Fleas are a problem for humans and other mammals equally. The bites are usually small and unpleasant, while also causing an itching red halo around the biting site. They don’t spread like mosquito bites and stay a manageable size while clustering or forming lines. Bite marks are most common in creases of human skin, such as those at the waist, groin, armpits, and knees. Flea allergy dermatitis is a dangerous condition that can be brought on by exposure to flea saliva, and it has been claimed that human beings can have a similar reaction to flea detritus.

The symptoms of a flea bite will typically go away without any therapy. However, if you want to avoid getting bitten again, you’ll need to have the infestation taken care of permanently by a professional.

Flea Education


Female fleas can lay up to 2,000 eggs throughout the course of their 100-day lifespan. These parasites hitchhike on the backs of rats and other mammals, and they tend to stay put. With their strong legs, fleas can vertically leap 150 times their body length, or 8 inches.

Fleas may quickly invade a home, just like any other pest. They get their name, “freeloaders,” because they hitchhike to new areas by attaching themselves to mammals, clothing items, and other things. A home infested with fleas will likely have fleas in the crevices of hardwood floors, as well as in furniture, beds, and carpeting where people and animals rest. A flea infestation can happen anywhere in the United States.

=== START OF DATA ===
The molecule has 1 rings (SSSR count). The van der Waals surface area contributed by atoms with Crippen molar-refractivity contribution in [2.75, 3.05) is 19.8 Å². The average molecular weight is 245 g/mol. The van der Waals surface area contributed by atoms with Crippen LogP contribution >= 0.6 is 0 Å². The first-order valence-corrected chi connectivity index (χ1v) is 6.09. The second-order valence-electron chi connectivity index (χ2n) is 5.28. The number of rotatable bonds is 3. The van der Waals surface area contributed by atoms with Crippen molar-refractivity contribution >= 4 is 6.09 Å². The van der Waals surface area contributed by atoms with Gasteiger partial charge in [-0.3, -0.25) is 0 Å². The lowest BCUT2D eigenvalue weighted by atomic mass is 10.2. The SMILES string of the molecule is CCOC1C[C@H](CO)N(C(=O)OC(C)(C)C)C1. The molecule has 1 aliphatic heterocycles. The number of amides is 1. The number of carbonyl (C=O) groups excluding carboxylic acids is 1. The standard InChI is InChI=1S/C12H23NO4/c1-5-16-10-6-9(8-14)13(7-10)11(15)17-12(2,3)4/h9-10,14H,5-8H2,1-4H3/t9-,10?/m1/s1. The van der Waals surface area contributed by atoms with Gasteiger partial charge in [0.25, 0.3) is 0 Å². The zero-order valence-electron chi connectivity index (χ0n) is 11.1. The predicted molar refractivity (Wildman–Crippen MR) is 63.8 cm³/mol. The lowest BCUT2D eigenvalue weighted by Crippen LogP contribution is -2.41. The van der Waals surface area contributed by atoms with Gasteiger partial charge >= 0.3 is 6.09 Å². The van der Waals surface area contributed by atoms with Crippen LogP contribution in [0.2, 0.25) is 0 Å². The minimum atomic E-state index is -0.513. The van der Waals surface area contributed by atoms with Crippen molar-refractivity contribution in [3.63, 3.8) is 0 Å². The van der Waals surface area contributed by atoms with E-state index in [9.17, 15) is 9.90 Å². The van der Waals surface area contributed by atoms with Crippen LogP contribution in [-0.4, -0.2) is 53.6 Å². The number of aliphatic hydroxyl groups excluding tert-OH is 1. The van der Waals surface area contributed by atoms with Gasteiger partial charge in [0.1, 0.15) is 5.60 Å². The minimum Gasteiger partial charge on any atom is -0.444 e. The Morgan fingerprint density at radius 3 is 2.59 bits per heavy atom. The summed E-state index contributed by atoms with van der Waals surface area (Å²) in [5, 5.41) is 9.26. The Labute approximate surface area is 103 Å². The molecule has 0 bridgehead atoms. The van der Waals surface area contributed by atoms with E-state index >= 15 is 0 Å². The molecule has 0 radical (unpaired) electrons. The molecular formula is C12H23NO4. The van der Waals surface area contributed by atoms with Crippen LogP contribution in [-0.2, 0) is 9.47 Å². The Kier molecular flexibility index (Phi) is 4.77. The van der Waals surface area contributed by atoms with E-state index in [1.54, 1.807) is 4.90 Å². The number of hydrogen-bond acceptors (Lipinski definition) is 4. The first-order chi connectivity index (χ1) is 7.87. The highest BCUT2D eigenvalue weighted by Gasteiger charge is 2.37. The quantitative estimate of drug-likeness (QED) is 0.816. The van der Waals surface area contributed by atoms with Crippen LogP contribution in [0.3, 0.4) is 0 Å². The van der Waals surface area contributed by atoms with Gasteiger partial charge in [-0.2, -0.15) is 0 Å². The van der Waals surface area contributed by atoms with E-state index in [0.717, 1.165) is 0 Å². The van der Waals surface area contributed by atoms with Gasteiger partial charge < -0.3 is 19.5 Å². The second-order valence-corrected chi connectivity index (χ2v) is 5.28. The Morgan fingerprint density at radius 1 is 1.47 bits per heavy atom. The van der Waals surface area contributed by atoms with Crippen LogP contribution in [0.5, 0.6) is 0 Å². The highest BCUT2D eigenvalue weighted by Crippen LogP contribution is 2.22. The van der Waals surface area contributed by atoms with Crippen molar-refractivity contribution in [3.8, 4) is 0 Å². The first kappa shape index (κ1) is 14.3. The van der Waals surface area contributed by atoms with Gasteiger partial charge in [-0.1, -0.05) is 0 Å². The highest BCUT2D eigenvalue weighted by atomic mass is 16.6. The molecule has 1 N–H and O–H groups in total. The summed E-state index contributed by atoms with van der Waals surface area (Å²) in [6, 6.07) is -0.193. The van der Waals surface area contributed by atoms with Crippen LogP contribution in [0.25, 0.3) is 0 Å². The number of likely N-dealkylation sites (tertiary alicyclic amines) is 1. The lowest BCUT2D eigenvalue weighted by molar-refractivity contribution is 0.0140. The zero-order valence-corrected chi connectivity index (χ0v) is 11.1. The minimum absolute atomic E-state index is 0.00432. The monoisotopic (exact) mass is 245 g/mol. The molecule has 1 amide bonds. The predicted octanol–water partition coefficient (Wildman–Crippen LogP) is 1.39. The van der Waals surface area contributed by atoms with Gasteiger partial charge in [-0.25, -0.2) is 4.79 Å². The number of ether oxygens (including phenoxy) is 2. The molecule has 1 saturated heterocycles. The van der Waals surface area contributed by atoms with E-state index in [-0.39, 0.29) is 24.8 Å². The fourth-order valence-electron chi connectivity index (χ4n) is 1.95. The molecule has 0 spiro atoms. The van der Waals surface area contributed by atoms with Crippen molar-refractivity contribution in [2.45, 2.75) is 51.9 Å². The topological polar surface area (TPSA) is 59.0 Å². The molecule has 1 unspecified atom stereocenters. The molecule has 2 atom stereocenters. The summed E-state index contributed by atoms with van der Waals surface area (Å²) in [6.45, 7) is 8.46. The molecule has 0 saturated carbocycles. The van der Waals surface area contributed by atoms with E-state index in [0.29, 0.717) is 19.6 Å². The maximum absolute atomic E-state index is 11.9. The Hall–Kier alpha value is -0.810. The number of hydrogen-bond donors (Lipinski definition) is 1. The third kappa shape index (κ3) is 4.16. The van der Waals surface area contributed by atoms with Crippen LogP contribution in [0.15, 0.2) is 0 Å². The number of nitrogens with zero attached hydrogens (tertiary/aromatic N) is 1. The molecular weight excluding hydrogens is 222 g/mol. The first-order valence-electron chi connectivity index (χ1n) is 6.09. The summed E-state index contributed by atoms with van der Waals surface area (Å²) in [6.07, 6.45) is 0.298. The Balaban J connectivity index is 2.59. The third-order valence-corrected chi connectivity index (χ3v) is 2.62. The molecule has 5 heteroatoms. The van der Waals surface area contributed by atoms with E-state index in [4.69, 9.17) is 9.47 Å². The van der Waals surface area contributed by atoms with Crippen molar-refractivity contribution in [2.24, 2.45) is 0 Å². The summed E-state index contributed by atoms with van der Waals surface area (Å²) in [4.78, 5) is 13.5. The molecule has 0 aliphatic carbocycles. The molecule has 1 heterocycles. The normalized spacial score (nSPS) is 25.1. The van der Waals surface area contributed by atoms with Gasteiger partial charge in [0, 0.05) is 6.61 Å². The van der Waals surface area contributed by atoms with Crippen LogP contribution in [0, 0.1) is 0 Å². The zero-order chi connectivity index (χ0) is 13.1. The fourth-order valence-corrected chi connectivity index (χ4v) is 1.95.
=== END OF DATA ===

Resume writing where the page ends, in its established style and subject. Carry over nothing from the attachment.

The bubonic plague is transmitted primarily by fleas. Moreover, diseased rats can spread the bacterial disease known as murine typhus to humans. In addition to spreading tapeworms and causing anemia, fleas should be actively managed as part of pet care.

Frequently Asked Questions

When it comes to pest control, many people believe it is best to wait until there is a problem before taking action. At this stage, exterminating bugs may be both expensive and inconvenient for you. Because of the savings you’ll save on future treatments as well as the assurance that your house is bug-free, preventive pest control is an excellent investment.

It is common for pest control treatments to include a wide range of products. In order to provide you with the best possible solution, an expert will perform an in-depth assessment of your house. Conventional pesticide treatments are often used in pest management, depending on the specifics of your circumstance.

We recommend contacting our office to get a quote for your specific pest control requirements since the level of infestation and the surrounding environment affect the price.

On Demand does NOT charge for inspections. Our objective is to provide each customer with a personalized strategy. We know where to look for certain types of bugs, and we will perform a full inspection to find them. Additionally, we will also check for any other type of pest that may have made their way into your home. Each strategy takes into account the specifics of the property, issue, and the surrounding area. You may request an inspection by contacting (954) 947-0805.